Democrats Inch Right on Abortion
By Fred Barnes | August 30, 2017
House Minority Leader Nancy Pelosi said in May that the Democratic Party should not require its candidates to support the right to an abortion. “This is not a rubber-stamp party,” she told the Washington Post. Senate Minority Leader Chuck Schumer agreed.
In July Rep. Ben Ray Luján of Texas, the head of the Democratic Congressional Campaign Committee, told the Hill he would be open to funding pro-life candidates in 2018 House races. California Gov. Jerry Brown said on “Meet the Press” that candidates’ positions on abortion “should not be the basis for their exclusion.”
We’ve heard this talk before about a “big tent” party. What’s new is the sudden emphasis on accepting antiabortion Democrats as candidates and funding their campaigns. Last year this was not in Democrats’ plans. The Democratic platform took a rigid pro-choice position that called for taxpayer funding of abortions. The advocacy group Naral Pro-Choice America was thrilled, calling it “the best ever for reproductive freedom.”
That was before Donald Trump had won the presidency with a boost from traditionally Democratic voters. It turned out they were attracted more by his conservative stances on social issues like abortion than by his economic views, a poll by the Voter Study Group discovered. Mr. Trump wound up capturing five Midwestern states—Iowa, Michigan, Ohio, Pennsylvania and Wisconsin—where social issues resonated. Barack Obama won each of those states twice.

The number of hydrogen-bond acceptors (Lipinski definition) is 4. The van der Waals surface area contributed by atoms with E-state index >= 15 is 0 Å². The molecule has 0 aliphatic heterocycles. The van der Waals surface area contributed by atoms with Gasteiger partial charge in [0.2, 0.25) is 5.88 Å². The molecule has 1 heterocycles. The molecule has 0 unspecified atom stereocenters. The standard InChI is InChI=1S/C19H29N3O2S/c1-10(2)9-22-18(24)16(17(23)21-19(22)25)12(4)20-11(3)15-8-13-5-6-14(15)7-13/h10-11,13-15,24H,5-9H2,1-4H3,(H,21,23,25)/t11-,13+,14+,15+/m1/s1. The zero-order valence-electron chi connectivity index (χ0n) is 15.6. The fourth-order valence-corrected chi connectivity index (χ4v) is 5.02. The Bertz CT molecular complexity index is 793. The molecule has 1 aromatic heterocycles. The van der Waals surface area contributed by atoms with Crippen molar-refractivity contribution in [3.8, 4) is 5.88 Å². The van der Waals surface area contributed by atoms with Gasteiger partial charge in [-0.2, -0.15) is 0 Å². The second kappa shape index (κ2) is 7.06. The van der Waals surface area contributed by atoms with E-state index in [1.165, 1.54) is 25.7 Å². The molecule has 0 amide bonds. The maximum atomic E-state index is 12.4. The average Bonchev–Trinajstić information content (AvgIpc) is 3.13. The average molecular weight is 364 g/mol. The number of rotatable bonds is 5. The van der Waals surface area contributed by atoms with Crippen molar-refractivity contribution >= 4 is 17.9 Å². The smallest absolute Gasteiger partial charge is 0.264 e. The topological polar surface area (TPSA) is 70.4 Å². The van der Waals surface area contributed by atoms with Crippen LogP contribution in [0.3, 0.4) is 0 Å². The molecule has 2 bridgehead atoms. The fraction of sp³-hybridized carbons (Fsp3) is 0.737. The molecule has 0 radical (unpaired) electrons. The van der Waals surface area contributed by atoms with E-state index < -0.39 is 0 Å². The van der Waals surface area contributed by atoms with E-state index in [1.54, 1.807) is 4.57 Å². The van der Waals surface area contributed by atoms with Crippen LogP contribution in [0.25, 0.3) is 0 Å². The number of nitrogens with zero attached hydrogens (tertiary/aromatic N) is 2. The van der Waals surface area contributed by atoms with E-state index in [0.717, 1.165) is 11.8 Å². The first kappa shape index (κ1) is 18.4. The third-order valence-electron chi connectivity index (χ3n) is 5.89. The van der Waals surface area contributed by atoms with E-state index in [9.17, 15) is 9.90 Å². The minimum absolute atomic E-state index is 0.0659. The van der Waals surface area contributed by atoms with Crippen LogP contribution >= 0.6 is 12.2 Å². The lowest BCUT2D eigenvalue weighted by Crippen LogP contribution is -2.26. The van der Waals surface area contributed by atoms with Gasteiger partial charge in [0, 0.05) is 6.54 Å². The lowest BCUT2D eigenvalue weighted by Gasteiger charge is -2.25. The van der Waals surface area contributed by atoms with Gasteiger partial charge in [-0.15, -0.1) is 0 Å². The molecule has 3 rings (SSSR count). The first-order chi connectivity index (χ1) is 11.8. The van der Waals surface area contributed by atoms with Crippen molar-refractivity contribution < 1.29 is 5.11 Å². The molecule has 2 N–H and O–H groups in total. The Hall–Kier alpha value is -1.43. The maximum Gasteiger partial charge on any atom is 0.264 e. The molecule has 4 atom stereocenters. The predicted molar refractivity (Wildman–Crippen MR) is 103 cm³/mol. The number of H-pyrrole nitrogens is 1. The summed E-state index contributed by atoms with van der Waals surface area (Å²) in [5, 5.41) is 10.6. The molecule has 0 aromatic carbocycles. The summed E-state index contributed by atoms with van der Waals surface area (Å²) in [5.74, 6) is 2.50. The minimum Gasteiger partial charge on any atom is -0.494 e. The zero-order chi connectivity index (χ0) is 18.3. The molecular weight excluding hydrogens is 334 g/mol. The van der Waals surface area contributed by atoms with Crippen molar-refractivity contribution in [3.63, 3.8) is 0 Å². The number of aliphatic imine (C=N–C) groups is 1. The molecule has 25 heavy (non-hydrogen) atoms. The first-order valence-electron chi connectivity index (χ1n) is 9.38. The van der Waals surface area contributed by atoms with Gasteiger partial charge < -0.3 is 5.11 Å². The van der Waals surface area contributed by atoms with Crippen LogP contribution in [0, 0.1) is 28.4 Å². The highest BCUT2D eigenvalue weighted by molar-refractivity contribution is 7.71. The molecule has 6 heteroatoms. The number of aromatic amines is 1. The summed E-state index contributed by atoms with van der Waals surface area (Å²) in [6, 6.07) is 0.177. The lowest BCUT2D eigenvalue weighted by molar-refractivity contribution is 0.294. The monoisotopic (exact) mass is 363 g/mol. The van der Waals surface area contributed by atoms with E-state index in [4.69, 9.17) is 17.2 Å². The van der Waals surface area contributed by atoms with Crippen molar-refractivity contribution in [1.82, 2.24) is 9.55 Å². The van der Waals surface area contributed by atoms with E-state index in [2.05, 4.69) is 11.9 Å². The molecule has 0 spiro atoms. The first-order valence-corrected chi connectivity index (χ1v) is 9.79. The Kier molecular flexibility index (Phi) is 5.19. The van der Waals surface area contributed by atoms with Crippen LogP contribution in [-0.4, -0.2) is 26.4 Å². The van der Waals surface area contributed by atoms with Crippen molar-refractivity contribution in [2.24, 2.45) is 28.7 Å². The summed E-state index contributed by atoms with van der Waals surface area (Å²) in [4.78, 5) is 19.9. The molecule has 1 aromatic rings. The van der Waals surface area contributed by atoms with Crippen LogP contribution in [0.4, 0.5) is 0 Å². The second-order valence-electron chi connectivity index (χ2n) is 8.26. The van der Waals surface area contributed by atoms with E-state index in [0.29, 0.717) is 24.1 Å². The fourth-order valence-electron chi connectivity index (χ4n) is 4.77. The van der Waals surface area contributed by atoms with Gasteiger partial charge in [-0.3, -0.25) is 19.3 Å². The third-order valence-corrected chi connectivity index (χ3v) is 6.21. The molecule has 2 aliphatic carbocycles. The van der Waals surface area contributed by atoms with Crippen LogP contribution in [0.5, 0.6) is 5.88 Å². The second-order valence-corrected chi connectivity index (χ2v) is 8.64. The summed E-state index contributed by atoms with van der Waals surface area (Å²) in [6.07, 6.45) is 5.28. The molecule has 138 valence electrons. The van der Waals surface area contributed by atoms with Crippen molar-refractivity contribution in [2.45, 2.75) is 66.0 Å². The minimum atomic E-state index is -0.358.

The Democrats’ recent step to the right on abortion is small but significant. It shows party leaders have awakened to their weakness on social issues. “Pelosi knows that if Democrats run fanatical pro-abortion candidates in purple districts, they’re not going to win the House” in 2018, says Jeff Bell, a Republican strategist at the American Principles Project.
Yet while easing up on pro-life candidates may soften the Democrats’ image as the party of abortion, it brings at least two troubles of its own.
The first is an increasingly bitter debate inside the party. Howard Dean, a former Democratic National Committee chairman, reacted to Mrs. Pelosi’s comment by pledging not to contribute to the congressional campaign committee if it funds antiabortion candidates. Sens. Kirsten Gillibrand (D., N.Y.) and Dianne Feinstein (D., Calif.) opposed the Pelosi position. Planned Parenthood and Naral took strong exception.
The argument quickly spread to the states. Missouri’s Democratic chairman, Stephen Webber, told the Kansas City Star he’s eager to recruit good candidates, and if the only recourse is candidates who oppose abortion, he’ll settle for them. State Rep. Stacey Newman, who heads a group called Progress Women, said Mr. Webber was “plain wrong.” But he’s not alone. John Gibson, party chairman in Kansas, said if an antiabortion candidate wins the primary, that’s fine with him.
Fighting over abortion isn’t likely to aid a party trying to recover after a stinging defeat. Resentments are raw. When Kristen Day of Democrats for Life suggested her group would work with the Democratic Congressional Campaign Committee, DCCC spokeswoman Meredith Kelly rebuked her: “The DCCC has no interest in working with Democrats for Life of America, despite their attempts.” Polls, by the way, show 3 in 10 Democratic voters are pro-life.
The other problem is the political landscape. It’s changed. For decades Democrats skillfully used the abortion issue to tar pro-life Republicans as enemies of women’s health, among other unsavory things. Republican candidates were on the defensive and not very good at it. Many wished the issue would fade away.